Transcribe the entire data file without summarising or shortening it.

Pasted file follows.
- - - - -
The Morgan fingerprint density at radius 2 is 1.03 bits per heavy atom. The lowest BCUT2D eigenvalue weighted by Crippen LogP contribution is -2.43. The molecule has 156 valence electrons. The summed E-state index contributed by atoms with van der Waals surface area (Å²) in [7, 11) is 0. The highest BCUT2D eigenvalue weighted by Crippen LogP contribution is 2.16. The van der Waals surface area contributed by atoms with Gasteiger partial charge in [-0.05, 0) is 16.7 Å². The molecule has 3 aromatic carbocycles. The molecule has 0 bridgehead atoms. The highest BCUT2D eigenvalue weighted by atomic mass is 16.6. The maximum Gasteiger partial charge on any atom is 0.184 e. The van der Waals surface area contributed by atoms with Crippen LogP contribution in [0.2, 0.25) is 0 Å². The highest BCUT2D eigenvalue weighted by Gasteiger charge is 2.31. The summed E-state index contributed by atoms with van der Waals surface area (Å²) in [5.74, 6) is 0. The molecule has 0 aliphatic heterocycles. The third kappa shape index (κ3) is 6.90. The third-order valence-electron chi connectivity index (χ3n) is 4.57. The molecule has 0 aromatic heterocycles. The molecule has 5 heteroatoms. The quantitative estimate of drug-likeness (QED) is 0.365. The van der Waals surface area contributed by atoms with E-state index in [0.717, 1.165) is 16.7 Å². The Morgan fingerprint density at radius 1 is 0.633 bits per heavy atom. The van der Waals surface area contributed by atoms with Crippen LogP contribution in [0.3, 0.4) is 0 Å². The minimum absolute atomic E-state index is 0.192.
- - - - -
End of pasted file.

The Morgan fingerprint density at radius 2 is 1.03 bits per heavy atom. The lowest BCUT2D eigenvalue weighted by Crippen LogP contribution is -2.43. The molecule has 156 valence electrons. The summed E-state index contributed by atoms with van der Waals surface area (Å²) in [7, 11) is 0. The highest BCUT2D eigenvalue weighted by Crippen LogP contribution is 2.16. The van der Waals surface area contributed by atoms with Gasteiger partial charge in [-0.05, 0) is 16.7 Å². The molecule has 3 aromatic carbocycles. The molecule has 0 bridgehead atoms. The highest BCUT2D eigenvalue weighted by atomic mass is 16.6. The maximum Gasteiger partial charge on any atom is 0.184 e. The van der Waals surface area contributed by atoms with Crippen LogP contribution in [0.2, 0.25) is 0 Å². The highest BCUT2D eigenvalue weighted by Gasteiger charge is 2.31. The summed E-state index contributed by atoms with van der Waals surface area (Å²) in [5.74, 6) is 0. The molecule has 0 aliphatic heterocycles. The third kappa shape index (κ3) is 6.90. The third-order valence-electron chi connectivity index (χ3n) is 4.57. The molecule has 0 aromatic heterocycles. The molecule has 5 heteroatoms. The quantitative estimate of drug-likeness (QED) is 0.365. The van der Waals surface area contributed by atoms with E-state index in [0.717, 1.165) is 16.7 Å². The Morgan fingerprint density at radius 1 is 0.633 bits per heavy atom. The van der Waals surface area contributed by atoms with Crippen LogP contribution in [0.3, 0.4) is 0 Å². The minimum absolute atomic E-state index is 0.192.